SwarmFarm: Targeting small weeds all year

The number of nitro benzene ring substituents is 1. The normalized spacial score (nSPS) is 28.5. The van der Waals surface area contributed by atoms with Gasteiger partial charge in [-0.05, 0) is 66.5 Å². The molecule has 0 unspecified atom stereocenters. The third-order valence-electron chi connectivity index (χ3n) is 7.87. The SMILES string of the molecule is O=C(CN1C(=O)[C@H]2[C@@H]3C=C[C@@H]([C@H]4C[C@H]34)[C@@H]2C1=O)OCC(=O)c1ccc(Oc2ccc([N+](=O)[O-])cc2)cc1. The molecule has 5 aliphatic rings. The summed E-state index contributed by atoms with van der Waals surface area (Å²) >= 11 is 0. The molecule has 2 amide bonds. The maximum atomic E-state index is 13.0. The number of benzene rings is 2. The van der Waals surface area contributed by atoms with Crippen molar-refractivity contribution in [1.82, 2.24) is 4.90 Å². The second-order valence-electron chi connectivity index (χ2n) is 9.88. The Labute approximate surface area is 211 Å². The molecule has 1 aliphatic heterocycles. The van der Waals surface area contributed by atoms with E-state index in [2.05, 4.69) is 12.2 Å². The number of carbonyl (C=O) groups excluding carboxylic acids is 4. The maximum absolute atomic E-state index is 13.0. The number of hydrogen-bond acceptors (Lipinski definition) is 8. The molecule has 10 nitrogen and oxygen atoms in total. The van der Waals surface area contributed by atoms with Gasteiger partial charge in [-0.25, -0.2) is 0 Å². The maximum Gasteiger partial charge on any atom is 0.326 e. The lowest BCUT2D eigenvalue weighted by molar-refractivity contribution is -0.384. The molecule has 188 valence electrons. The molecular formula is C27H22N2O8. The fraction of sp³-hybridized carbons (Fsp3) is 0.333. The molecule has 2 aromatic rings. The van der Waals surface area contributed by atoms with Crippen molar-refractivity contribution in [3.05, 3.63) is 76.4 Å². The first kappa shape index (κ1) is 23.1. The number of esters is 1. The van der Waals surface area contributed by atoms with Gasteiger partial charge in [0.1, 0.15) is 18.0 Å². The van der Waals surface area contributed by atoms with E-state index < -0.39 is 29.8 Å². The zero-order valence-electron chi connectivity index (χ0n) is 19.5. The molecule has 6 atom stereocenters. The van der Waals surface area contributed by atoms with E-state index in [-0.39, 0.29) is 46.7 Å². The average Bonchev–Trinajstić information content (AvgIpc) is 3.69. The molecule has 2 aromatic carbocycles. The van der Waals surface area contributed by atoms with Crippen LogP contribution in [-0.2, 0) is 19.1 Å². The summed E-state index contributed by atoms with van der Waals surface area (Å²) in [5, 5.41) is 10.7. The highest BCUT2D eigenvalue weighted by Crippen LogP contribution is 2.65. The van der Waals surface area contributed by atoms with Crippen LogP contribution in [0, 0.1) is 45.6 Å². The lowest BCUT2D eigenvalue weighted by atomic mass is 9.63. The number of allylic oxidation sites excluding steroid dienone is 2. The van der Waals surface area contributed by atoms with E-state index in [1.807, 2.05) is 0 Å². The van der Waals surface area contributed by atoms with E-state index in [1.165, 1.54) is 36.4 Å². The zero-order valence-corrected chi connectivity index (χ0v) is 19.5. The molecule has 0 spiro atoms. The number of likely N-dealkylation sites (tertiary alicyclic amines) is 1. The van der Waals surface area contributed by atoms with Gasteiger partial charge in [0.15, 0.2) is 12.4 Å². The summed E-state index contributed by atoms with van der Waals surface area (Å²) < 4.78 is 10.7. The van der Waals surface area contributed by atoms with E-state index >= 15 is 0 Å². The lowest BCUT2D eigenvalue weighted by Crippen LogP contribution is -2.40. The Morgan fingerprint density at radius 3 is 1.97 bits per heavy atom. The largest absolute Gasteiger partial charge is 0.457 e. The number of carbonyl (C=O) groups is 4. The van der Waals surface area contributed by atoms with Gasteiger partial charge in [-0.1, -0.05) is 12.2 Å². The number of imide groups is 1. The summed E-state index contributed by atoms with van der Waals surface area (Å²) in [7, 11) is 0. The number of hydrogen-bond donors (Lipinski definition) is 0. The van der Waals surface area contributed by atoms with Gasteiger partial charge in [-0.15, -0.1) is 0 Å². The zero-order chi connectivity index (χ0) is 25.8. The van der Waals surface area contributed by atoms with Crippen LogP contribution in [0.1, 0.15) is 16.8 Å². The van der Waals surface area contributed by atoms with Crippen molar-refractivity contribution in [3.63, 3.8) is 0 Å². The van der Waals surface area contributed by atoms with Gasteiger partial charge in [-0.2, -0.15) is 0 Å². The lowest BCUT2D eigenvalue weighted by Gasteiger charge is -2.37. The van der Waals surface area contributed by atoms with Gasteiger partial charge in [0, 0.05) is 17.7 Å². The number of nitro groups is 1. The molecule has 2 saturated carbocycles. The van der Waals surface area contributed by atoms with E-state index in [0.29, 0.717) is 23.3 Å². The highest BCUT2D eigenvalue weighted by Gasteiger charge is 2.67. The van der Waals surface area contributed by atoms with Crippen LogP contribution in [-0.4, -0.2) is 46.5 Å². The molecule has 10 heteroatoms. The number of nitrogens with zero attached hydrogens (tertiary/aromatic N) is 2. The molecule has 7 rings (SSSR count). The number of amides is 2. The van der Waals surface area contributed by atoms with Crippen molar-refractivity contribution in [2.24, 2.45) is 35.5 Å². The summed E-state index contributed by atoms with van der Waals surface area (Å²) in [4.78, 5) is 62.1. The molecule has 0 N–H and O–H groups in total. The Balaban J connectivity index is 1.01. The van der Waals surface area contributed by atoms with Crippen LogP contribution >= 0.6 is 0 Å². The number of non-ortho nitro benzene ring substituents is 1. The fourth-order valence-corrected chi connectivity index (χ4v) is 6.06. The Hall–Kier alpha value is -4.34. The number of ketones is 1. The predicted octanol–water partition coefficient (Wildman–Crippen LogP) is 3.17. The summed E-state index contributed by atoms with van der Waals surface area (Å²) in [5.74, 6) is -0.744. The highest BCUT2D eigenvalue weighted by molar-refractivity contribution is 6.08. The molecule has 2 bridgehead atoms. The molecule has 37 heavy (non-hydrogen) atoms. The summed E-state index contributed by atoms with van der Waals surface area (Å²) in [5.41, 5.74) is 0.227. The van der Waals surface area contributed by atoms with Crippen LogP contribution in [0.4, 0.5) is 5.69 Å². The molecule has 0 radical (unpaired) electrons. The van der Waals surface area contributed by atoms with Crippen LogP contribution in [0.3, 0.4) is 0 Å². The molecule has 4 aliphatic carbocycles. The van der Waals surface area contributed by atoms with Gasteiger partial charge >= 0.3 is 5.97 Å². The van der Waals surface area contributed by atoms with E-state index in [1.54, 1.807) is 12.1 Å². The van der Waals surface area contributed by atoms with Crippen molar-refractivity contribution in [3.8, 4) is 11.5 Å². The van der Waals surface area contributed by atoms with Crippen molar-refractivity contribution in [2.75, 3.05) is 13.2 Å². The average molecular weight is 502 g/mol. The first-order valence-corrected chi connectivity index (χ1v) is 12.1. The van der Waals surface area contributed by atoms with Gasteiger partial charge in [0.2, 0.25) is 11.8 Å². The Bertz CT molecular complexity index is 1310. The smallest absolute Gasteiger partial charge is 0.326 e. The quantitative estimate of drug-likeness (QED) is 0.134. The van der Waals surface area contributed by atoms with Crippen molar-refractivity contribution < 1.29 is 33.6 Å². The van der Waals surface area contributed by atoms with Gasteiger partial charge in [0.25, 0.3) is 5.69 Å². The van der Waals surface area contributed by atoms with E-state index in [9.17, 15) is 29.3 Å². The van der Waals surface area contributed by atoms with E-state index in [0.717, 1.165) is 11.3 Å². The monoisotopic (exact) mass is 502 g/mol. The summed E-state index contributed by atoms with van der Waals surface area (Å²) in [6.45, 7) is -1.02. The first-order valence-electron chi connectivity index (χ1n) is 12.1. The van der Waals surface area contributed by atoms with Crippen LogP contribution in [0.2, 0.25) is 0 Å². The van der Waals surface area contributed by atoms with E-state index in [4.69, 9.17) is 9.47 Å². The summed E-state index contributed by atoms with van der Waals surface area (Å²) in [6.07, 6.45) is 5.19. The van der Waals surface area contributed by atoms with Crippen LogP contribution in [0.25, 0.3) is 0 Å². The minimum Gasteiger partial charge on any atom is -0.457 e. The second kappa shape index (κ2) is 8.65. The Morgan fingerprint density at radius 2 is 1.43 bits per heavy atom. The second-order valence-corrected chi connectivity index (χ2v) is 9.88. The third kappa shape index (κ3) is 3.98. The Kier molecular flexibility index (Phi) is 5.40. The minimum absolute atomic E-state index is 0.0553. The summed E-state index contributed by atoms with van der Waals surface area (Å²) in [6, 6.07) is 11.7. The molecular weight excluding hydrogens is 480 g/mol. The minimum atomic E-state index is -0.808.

Just five years ago Central Queensland grain farmer Andrew Bate was in a tractor, spraying a wheat crop, and thinking about ways to farm better and more efficiently. His idea to create a ‘swarm’ of small, lightweight machines that could work autonomously and cooperatively, is now a commercial reality. SwarmFarm operations manager and leader of field development, Will McCarthy, says the robots are the ultimate weed scouts, tracking down escapes and eliminating them before they have a chance to set seed. Along with his wife Jocie, Andrew is founding director of SwarmFarm Robotics. The headquarters of their agricultural technology company is their farm ‘Bendee’ at Gindie, south of Emerald, where their team of seven software and mechatronics engineers and technicians is building and testing world-first robotic technology specifically for agricultural applications. “There are currently seven SwarmFarm robots working on grain farms, turf farms and in an environmentally-sensitive area on a mine site,” says Andrew. “Our commercial release of 50 robots setup for spraying weeds using the WeedIT optical sprayer technology is now underway.” Weed control provides an excellent opportunity for robotics to shine. A time-consuming but ‘simple’ task that robots can do very effectively at a slower pace, ensuring every weed in the paddock is accurately and effectively controlled while still at a small size. Weighing just 2 t fully loaded, each robot is only 10 per cent of the weight of a conventional sprayer and they fit in perfectly with zero till and controlled traffic farming systems. The cost benefit of robots applying herbicide lies in the frequency of treatment, accuracy and ability to safely operate any time of the day or night. While a grower may hesitate to go spraying, concerned that there might be another rain event and subsequent germination, the robots can ‘go now and go later’, always targeting small weeds at their most susceptible growth stage. Weighing just 2 t fully loaded, each robot is only 10 per cent of the weight of a conventional sprayer and they fit in perfectly with zero till and controlled traffic farming systems. The SwarmFarm robots optimise the use of existing optical sprayer technology to identify and target small weeds in a green-on-brown situation (i.e. in fallow) by enabling more frequent applications that are slower and more accurate. The ability to go over the same paddock every few weeks is the standout difference that robotics can bring to the management of herbicide resistance. SwarmFarm operations manager and leader of field development, Will McCarthy, says the prescription spraying used on ‘Bendee’ involves the robots passing over the fallow paddocks once every two weeks. “This way, no weed will get bigger than the 50 cent piece size that is optimal for effective control,” he says. “We can apply a wider range of herbicide modes of action, more robust rates for chemicals registered for this use pattern and potentially reintroduce products and brews that may have had reduced efficacy as broadacre sprays in the past.” “The robots are the ultimate weed scouts, tracking down escapes and eliminating them before they have a chance to set seed. Constantly targeting small weeds and preventing seed set is the only way to keep weed numbers low and avoid herbicide resistance.” The SwarmFarm robots enable the optical sprayer technology to really come into its own because the robots can operate slower, the cameras and sprayers can be closer together and the robots can go over the paddock repeatedly so there is no concern about getting the timing right. Every weed can be treated at an early growth stage for the herbicide to have maximum effect, tackling herbicide resistance at the source by applying constant downward pressure on the weed seed bank. The SwarmFarm concept is ideal for new technology developments, as it allows easy integration of third party products as they are being developed, such as green-on-green technology. Will says the robots would then be able to distinguish between a weed and a crop plant and even between weed species. This will allow the removal of volunteer crop plants and even target broadleaf weeds like sowthistle in a broadleaf crop such as chickpea. Although the current focus is on herbicide application, there is great potential to use the same platform to implement non-herbicide tactics such as targeted tillage or robotic chipping, steam or any other non-herbicide tactic found to be effective. “Using the robot concept, microwave technology becomes a realistic option because the robots can stop at every weed and apply the necessary microwave blast to kill each weed, something that is simply not feasible for a tractor operator,” says Will. WeedIT cameras capture data from a 1 m wide band on the ground using NIR and IR light to detect green weeds in a ‘brown’ paddock. The SwarmFarm concept allows easy integration of third party products as they are being developed, such as green-on-green technology or non-herbicide tactics such as targeted tillage or robotic chipping, steam or any other tactic found to be effective. “Aside from weed management, the robots will enable direct management of a crop’s plant population to maximise yield potential for the available soil moisture,” he says. “There is no reason why the SwarmFarm platform can’t be utilised for planting and applying fertiliser precisely and economically, controlling insect pests and even harvesting the crop. The system is in place to support any application really and all that is needed is the planter, cultivator or harvester to be engineered and bolted on.” Andrew reckons that a 10 000 ha property like ‘Bendee’ would only need two SwarmFarm robots to take care of all their weed control operations. SwarmFarm robot features Working through the features of the SwarmFarm robots highlights their simple and robust construction and numerous safety features. Will says the team has worked hard to make diagnosis as simple as possible and the modular components have minimal opportunity for failure. “If there is a problem, the replacement parts can be easily fitted on-farm without specialist technicians and the maintenance is straightforward and well within the capability of any farmer,” he says. Multiple safety features built into the robots, which make them safer than a person operating a spray rig or tractor, include: obstacle detection sensors (can determine if the terrain ahead is suitable to traverse and also stopping if there is something in its path e.g. a vehicle or person), paddock definition (it maps the paddock to show boundaries, fencelines, trees, troughs, dams etc. then uses software to generate A–B lines. The robot then drives itself around these fixed obstacles), remote control using an iPad (allows the operator to stop and restart the robot when within the local farm network), a bumper sensor to turn off the machine as a back-up to the obstacle detection sensors (slow operating speed means any damage would be minimal if this was activated), a geo-fence that turns off the machine if it crosses the line. Each robot has an 8 m boom fitted with eight WeedIT optical cameras, 40 nozzles and a 600 L spray tank. Depending on weed density across the paddock this could last all day or an hour. The robot monitors the volume of spray in the tank and makes a decision whether it can reach the end of a run or not before running out of spray. It then returns to a docking station for refilling. At the moment, a person is required to refill the spray tank but plans are in place to fully automate the refilling operation within the next 8–12 months. The 60 L diesel fuel tank on board gives the machine an operating time of 18 hours between refueling. WeedIT cameras capture data from a 1 m wide band on the ground using NIR and IR light to detect green weeds in a ‘brown’ paddock. There are five individual sprayer solenoids per camera span, giving one spray nozzle every 20 cm. The cameras are set to turn on three nozzles over a weed to ensure good coverage, which is particularly important if there is a breeze blowing. The genius of the SwarmFarm system lies in the ‘smarts’ of the SwarmHive base station computer. Located in the grower’s office the SwarmHive takes care of the robots’ activity and decision making and coordinates the workflow of all the robots operating in the paddock. “If one machine is going slower due to higher weed numbers then the SwarmHive will reallocate the other robots to cover the extra area so that the whole paddock operation is completed at about the same time and all the robots come back to the docking station together,” says Will. “It is updating in real time and making decisions about the weather conditions, mapping weed density, ensuring the robots are operating efficiently and sending alerts if any problems arise, such as a pump malfunction or an obstacle detected.” An on-site automatic weather station located at the docking station monitors key parameters such as Delta-T, wind speed and direction and ensures the robots only operate within the label directions. The SwarmHive automatically turns off the robots and then restarts them when the conditions are within the acceptable range. Integration with an on-site, automatic weather station also provides a reliable record of spray activities and the real-time environmental conditions during the spray operation, such as wind speed and direction. The grower also has ‘on-the-go’ access via an iPad app to monitor and control the robots if necessary, when within the local farm network. Other resources Andrew Bate SwarmFarm Robotics podcast